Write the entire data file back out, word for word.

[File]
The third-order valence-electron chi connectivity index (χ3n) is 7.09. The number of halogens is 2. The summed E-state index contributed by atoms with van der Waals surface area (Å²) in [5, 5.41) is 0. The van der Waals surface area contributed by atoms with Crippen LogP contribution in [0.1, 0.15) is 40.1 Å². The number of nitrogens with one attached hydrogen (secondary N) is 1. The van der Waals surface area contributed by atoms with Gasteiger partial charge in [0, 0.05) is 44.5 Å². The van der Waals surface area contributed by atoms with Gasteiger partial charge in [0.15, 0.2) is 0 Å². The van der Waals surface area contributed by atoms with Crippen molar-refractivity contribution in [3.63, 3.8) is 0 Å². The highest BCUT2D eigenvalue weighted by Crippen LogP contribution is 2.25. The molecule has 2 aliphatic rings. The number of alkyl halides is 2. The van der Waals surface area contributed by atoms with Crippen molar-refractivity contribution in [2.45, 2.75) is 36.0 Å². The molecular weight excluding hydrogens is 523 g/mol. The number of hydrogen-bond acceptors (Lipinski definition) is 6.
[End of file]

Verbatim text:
The third-order valence-electron chi connectivity index (χ3n) is 7.09. The number of halogens is 2. The summed E-state index contributed by atoms with van der Waals surface area (Å²) in [5, 5.41) is 0. The van der Waals surface area contributed by atoms with Crippen LogP contribution in [0.1, 0.15) is 40.1 Å². The number of nitrogens with one attached hydrogen (secondary N) is 1. The van der Waals surface area contributed by atoms with Gasteiger partial charge in [0, 0.05) is 44.5 Å². The van der Waals surface area contributed by atoms with Gasteiger partial charge in [0.15, 0.2) is 0 Å². The van der Waals surface area contributed by atoms with Crippen molar-refractivity contribution in [3.63, 3.8) is 0 Å². The highest BCUT2D eigenvalue weighted by Crippen LogP contribution is 2.25. The molecule has 2 aliphatic rings. The number of alkyl halides is 2. The van der Waals surface area contributed by atoms with Crippen molar-refractivity contribution in [2.45, 2.75) is 36.0 Å². The molecular weight excluding hydrogens is 523 g/mol. The number of hydrogen-bond acceptors (Lipinski definition) is 6.